Are in-house teams ‘fit for purpose’ moving forward?

By Jerome Doraisamy|25 February 2020
Irwin Mitchell

Source: facebook.com/pg/IrwinMitchellSolicitors/photos/?ref=page_internal

New research from the UK casts doubt on the capacity of in-house legal departments to function and succeed five years from now and beyond.

According to UK-based law firm Irwin Mitchell, which carried out research via The Thriving Company, the majority of in-house legal teams only feel “fit for purpose” for the next five years with regards to their team’s values (64 per cent) and the team’s level of empowerment and autonomy (51 per cent).

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The research, which surveyed 113 in-house lawyers, examined what in-house legal teams perceive to be the main trends in the future and highlight the areas that should be focused on in order to be fully prepared for 2025.

Out of 16 areas surveyed, the only areas where the majority of participants felt ready were their legal team’s values and their team’s level of empowerment and autonomy.

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Teams felt least ready in relation to the use of technology in the legal team (4 per cent), processes within the legal team (6 per cent), team structure (13 per cent), KPIs (13 per cent), succession planning (15 per cent) and skill set (16 per cent).

When asked which areas their in-house legal team most needed to improve in order to meet the challenges of 2025, the firm noted, respondents again highlighted technology, process and succession planning as the areas of significant concern.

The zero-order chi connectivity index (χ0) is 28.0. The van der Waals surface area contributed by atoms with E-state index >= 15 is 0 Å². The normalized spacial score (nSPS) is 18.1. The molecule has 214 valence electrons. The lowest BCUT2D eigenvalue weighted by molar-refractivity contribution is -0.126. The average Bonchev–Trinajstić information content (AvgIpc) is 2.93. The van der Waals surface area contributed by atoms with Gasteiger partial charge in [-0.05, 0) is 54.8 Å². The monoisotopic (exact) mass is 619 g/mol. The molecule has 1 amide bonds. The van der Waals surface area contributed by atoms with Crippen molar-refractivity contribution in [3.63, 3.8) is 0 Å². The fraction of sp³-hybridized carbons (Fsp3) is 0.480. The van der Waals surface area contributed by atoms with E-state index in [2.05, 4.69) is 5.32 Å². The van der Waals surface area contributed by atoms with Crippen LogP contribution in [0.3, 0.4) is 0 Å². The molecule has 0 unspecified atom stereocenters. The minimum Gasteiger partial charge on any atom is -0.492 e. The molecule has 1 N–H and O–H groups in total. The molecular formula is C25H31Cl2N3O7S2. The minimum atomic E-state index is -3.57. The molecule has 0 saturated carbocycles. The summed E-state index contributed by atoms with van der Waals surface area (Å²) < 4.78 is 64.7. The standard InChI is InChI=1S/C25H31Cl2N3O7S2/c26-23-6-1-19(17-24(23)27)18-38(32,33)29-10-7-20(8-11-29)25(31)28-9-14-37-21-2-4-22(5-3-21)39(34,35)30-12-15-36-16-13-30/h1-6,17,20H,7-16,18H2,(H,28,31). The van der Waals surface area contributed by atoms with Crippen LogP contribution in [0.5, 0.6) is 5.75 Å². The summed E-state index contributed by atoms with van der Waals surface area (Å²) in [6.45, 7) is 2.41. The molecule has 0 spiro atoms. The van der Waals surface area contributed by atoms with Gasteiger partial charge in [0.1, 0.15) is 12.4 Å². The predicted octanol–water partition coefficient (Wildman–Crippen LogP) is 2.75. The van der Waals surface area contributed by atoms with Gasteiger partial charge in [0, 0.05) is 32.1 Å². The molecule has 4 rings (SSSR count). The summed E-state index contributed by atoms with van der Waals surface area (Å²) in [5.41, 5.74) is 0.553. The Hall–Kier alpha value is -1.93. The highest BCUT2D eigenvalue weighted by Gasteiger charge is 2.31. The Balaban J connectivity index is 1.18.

The economy will have a “major impact on their organisation in the next five years”, the firm continued, saying that respondents were “mainly concerned about how economic uncertainty might affect the type of work their teams are doing, and the mix of skill sets required within their team”.

“Technology such as automation, big data, and artificial intelligence will be hugely influential on their organisations between now and 2025. Again, legal teams were most interested in the impact this would have on the skill sets required within the in-house legal team,” the firm said in a statement.

Commenting on the report, Irwin Mitchell partner and head of commercial Stuart Padgham said:  “We commissioned this research to help us get a better understanding of both the challenges facing in-house teams and the methods that they are using to tackle them.”

“This report highlights that the difference in the challenges faced by teams [is] considerable. However, the common theme is that there is an expectation that technology will solve many of the problems created by an ever more complex working environment, but of equal importance is the need to develop the business skills and operating model of in-house teams so that they can deliver the services that their businesses require.”

Are in-house teams ‘fit for purpose’ moving forward?
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